Hopefully I didn't use too many incorrect punctuation marks (the text reveals bloggers / internet writers to be among the worst offenders) during this post.  Here are a few of my favourite examples from the book.
To those who care about punctuation, a sentence such as "Thank God its Friday" (without the apostrophe) rouses feelings not only of despair but of violence.  The confusion of the possessive "its" (no apostrophe) with the contractive "it's" (with apostrophe) is an unequivocal signal of illiteracy and sets off a simple Pavlovian "kill" response in the average stickler. p.43

In the family of punctuation, where the full stop is daddy and the comma is mummy, and the semicolon quietly practises the piano with crossed hands, the exclamation mark is the big attention-deficit brother who gets over-excited and breaks things and laughs too loudly. p.138

For more information on the book / author, click here.

05 September 2010

REVIEW: The Princess Bride - S. Morgenstern's Classic Tale of True Love and High Adventure by W. Goldman

Author:  W. Goldman
Genre / Pages:  Fiction, humour, satire / 512
Houghton Mifflin Harcourt, 2007
Rating:  3th shelf 
Source:  Chapter's Indigo
lj's plot in one pot:  Beautiful Buttercup is mean, then madly in love with even beautifuller Westley, then marries Prince Humperdink, then needs to be rescued...we all know this story, am I right?

Having LOVED the movie, I was all geared up to LOVE the book.  I was a little disappointed.  There is a lot of author talk in the first hundred pages and it gets a little dry.  When the plot that we all know and love finally starts, (seriously, it took forever.  So long that I thought I had the wrong book) you are really ready and amped to not have his negative, ironic voice in your head.  But alas, there is no reprieve.  He keeps butting in and explaining why he wrote / didn't write something the way he did (or didn't).  *sigh*.

Fezzik and Inigo saved this book.  They are fantastic characters and I was THRILLED to find that the rhyming in the movie is also featured in the book 
Vizzini: Stop rhyming, and I meant it!
Fezzik:  Anybody want a peanut?  (not really in the book, but my fav line from the movie)
"He must be very desperate, or very frightened, or very stupid, or very brave"
"Very all four I should think," the Prince replied...p.185
"We have Fezzik,"  Westley replied simply.
"We absolutely do,"  Fezzik shouted, happy that the answer was so easily forthcoming.  "He is right here inside my skin." p.395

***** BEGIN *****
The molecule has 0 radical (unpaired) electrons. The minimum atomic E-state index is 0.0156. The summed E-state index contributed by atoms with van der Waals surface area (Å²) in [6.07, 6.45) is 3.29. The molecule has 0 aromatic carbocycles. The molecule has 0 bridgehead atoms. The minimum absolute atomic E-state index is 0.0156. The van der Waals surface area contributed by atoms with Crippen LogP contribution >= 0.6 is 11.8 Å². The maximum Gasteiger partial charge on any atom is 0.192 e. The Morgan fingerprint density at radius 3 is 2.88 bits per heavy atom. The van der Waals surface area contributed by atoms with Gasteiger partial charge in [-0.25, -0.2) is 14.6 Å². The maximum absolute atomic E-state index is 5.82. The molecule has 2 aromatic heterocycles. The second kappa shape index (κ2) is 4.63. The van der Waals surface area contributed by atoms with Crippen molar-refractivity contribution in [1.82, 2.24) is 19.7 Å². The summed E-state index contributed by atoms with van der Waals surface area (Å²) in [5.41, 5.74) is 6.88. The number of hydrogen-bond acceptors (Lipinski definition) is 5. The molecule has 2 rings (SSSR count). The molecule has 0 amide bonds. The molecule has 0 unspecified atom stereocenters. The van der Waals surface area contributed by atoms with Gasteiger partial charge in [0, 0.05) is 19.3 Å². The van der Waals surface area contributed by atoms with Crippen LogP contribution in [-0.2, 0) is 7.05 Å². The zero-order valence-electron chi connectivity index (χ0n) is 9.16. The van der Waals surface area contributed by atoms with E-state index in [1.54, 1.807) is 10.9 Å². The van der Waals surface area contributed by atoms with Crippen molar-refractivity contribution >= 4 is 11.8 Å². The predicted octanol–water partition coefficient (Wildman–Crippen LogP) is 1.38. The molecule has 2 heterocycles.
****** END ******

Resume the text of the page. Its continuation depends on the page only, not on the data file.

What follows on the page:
So I really enjoyed reading the text that a fantastic movie was built upon, I just wish there wasn't so much satire, so much author talk.  But definitely read it for yourselves...

Want more info??? (Or perhaps the little extras that Goldman promises?) Click here.

REVIEW: The Weed That Strings the Hangman's Bag by A. Bradley

Author:  A. Bradley
Genre / Pages:  Fiction, humour / 368
Publication: Doubleday Canada, 2010
Rating:  4th shelf 
Source:  Chapter's Indigo
lj's plot in one pot:  The second from Canadian author Alan Bradley features Flavia (almost 11 year old chemistry whiz) who, less than altruistically volunteers to help with a puppet show, ends up trying to solve yet another murder near Buckshaw.

Wow! It hath been awhile...  I've been scrambling like a crazy person trying to get organized for Back to School (aren't we all?) Although reading hasn't slipped on the priorities, blogging unfortunately has.

Anyhoo, I'm still loving Flavia - but in this installment of Flavia-fantastico, she is slight less precocious, slightly more adult-like.  Perhaps the author is trying to indicate the passage of time and maybe her near death experience in the first book has matured her...but I don't want these things to happen.  Not unlike Peter Pan (and a great many women on the Real Housewives shows), Flavia needs to be ageless.

The writing is still fantastic; a believable murder occurs in the environs and Flavia somehow wriggles her way into the detective work.  This time, there were a few loose ends (w.r.t. characters), for example Nialla.  That being said, I still love the book/author/characters and can't wait for "A Red Herring Without Mustard".
"Mother Goose!
I have never much cared for flippant remarks, especially when others make them, and in particular, I don't give a frog's fundament for them when they come from an adult." p17
and just because she is that funny,
"Seen from the air, the male mind must look rather like the canals of Europe, with ideas being towed along well-worn towpaths by heavy-footed dray horses...But the female mind, even in my limited experience, seems more of a vast and teeming swamp, but a swamp that knows in an instant whenever a stranger - even miles away - has so much as dipped a single toe into her waters." p.295

For more info on Flavia / Alan Bradley, click here.